Read my blog “I failed miserably, but I will keep pursuing the goal” for context on this post.
Set the Pace
If you look at most sales positions within a company and the people who are in those jobs, you will typically see some characteristics about their personalities that are alike. Most of them are really high energy, will talk to everyone, assertive in the things they do. These are all things that make up a great sales person.
Since all sales people are typically pace setters in an organization, how do you as a leader get out in front of them and set the pace at a higher level. To quote the legendary Green Bay Packers Head Coach Vince Lombardi: I believe it starts with a relentless pursuit of perfection and settling for excellence. If you can get to excellence, that is a pretty good place to be.
I personally believe that I am not ever going to be the smartest person in the room and I am usually not. However, I am disciplined and very routine to a fault in my personal and professional life. There are three things that I do every day that lets my team know that I am setting the pace daily and they are going to have to keep up.
Always show up first, except when it is time to eat:
I believe that if you are right on time, you are actually late in my opinion. Well, Brian, if you are right on time, then how are you late? I am not saying that sometimes you won’t be right on time, or even late from time to time, but if it is a constant thing that happens, then I have no doubt that most of the things you do in your personal and professional life are this way. To me it is a perception thing. As a leader you show up early and leave late. If you are right on time, you don’t get the benefits that have enhanced my career as I describe below.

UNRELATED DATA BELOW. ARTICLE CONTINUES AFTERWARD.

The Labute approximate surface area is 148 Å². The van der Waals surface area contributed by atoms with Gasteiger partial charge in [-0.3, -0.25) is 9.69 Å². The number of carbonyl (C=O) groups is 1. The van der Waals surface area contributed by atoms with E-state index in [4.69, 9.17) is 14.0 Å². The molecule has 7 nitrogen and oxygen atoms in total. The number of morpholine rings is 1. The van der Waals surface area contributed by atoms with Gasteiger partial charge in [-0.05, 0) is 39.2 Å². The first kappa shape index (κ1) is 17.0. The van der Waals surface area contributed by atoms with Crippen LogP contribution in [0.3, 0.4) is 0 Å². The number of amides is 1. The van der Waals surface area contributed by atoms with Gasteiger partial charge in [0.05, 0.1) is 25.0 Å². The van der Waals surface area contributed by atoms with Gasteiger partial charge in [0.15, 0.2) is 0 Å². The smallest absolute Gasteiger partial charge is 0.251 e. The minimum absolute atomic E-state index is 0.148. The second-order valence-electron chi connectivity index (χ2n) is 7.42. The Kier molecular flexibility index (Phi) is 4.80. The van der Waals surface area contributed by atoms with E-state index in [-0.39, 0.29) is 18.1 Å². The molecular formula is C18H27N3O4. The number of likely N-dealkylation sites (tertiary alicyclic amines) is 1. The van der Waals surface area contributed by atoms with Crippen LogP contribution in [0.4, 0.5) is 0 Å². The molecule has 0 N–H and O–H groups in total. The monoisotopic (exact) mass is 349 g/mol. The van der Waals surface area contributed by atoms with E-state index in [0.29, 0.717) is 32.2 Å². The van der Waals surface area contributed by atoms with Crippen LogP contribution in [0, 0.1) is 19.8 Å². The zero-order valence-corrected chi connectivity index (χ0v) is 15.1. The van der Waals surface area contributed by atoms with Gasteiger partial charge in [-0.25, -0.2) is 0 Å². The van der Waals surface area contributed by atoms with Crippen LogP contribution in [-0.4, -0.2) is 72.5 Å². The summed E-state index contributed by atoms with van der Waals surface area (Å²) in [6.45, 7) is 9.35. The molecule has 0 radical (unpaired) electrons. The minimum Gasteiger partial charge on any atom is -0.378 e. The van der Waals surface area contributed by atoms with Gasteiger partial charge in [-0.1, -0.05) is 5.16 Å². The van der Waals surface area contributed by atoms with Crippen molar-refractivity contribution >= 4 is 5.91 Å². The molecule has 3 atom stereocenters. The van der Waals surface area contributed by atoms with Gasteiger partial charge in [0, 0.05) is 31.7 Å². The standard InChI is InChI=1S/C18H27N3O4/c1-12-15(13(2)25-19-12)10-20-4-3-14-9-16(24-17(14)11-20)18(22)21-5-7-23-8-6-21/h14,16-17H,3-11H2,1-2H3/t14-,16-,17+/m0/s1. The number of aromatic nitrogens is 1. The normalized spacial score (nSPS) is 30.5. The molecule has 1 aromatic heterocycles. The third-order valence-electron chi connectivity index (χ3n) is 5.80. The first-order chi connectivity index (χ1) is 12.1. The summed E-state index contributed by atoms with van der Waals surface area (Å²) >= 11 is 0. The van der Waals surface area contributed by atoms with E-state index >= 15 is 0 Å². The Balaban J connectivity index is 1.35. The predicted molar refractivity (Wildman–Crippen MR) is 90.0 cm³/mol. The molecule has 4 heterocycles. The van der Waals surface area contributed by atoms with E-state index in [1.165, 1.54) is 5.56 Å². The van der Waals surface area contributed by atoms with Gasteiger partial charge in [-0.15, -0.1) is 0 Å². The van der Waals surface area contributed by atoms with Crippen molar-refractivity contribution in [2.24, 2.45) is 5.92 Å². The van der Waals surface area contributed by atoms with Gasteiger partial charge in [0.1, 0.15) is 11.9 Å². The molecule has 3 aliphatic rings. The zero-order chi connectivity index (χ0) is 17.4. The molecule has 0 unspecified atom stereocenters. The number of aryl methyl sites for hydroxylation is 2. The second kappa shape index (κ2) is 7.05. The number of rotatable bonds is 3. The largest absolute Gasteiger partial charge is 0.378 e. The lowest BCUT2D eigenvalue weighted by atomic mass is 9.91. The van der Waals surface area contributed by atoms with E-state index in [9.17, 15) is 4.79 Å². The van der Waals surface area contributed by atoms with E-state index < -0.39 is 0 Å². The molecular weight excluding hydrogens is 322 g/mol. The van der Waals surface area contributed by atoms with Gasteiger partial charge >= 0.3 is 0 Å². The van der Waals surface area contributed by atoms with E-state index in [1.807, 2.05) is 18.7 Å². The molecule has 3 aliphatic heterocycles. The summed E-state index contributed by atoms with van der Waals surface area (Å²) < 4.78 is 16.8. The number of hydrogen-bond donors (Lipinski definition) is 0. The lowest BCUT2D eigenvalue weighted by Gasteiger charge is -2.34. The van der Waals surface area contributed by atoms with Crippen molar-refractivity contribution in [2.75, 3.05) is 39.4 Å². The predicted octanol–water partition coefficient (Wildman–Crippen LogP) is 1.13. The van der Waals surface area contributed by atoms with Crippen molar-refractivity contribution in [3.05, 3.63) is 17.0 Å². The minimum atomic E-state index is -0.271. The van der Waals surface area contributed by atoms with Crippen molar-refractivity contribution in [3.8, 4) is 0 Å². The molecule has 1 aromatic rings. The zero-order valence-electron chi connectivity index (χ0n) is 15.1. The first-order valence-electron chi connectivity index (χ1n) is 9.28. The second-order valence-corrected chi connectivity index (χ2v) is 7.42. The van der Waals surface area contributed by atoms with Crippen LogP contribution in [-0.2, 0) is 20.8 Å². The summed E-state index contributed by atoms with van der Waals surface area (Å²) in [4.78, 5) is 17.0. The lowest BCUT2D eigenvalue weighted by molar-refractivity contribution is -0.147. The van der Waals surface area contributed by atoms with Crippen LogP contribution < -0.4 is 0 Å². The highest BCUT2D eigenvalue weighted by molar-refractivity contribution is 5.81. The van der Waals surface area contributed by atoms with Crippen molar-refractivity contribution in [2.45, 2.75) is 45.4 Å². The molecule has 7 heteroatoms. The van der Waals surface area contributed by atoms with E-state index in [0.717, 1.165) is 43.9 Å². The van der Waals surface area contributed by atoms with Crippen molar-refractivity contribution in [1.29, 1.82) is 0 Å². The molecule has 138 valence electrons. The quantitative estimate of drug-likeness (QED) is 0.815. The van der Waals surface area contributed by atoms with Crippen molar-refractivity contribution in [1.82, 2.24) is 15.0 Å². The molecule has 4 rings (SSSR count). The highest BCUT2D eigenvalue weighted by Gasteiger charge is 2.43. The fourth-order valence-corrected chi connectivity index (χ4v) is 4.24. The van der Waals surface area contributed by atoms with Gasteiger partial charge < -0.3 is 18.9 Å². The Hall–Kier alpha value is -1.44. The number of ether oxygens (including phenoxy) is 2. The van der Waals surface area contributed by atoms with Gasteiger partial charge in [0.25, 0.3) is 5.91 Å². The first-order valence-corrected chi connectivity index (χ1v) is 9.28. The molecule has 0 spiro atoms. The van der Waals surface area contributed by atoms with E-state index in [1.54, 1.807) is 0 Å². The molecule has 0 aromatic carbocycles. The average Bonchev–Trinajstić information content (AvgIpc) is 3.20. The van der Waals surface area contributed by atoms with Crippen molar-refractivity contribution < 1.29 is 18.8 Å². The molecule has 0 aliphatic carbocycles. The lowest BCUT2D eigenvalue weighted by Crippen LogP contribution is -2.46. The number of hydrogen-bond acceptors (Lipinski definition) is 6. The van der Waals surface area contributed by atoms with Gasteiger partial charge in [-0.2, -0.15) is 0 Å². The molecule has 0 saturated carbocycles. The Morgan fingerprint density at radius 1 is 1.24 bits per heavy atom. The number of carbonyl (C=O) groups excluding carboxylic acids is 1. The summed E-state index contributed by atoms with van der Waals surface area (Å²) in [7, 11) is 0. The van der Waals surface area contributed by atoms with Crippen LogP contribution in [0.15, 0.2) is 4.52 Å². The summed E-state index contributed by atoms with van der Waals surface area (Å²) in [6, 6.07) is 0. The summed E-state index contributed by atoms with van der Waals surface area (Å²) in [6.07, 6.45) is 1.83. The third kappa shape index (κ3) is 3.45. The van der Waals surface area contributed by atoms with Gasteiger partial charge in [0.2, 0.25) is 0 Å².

In some sales manager positions you are remote and your people won’t see you when you are in the office. Get in early and send some kind of email to them. A Good Morning email, an update on the previous day’s production, some kind of email letting them know you are up at them early. If you work in an office, it is real easy for your people to know that you are setting the pace. Be visible as they come in throughout the morning.
Being the first at meetings: In any type of meeting with subordinates, peers, or your bosses it is good to be first, whether it is a training session, a general meeting that you are holding, or a meeting that you must attend. If it is your meeting than being first is a must. You have to make sure the room is set up the way you want it, the technology if needed is working properly, and making sure you are prepared overall to conduct your meeting. This part is a no brainer to me. If it is your boss’s meeting than you want to make sure you are early, you can’t run the risk of being late. You also want your boss to know how well prepared you are, by doing this you will differentiate yourself from everyone else. Lastly, on being early to meetings: You get to spend some quality time with the participants of the meeting. If you are the boss and it is your meeting and everything is set up, that extra time as your employees arrive for the meeting is so valuable. You can talk to them about life and how everything is going for them, a great time to build trust and on the relationships. If it is your boss’s meeting, than the extra time before the meeting is quality time with your boss, and that time is very valuable for you and your career. Lastly, how early do you arrive? I am a big believer in if it is my meeting, just a basic meeting to discuss topics. 10-15 minutes, if it is a presentation or training, at least a half hour maybe more depending on how much set up you have. All other meeting about 10 minutes or so. Oh, at cookouts, company events, anything where there is food, you always eat last. Come on, be courteous.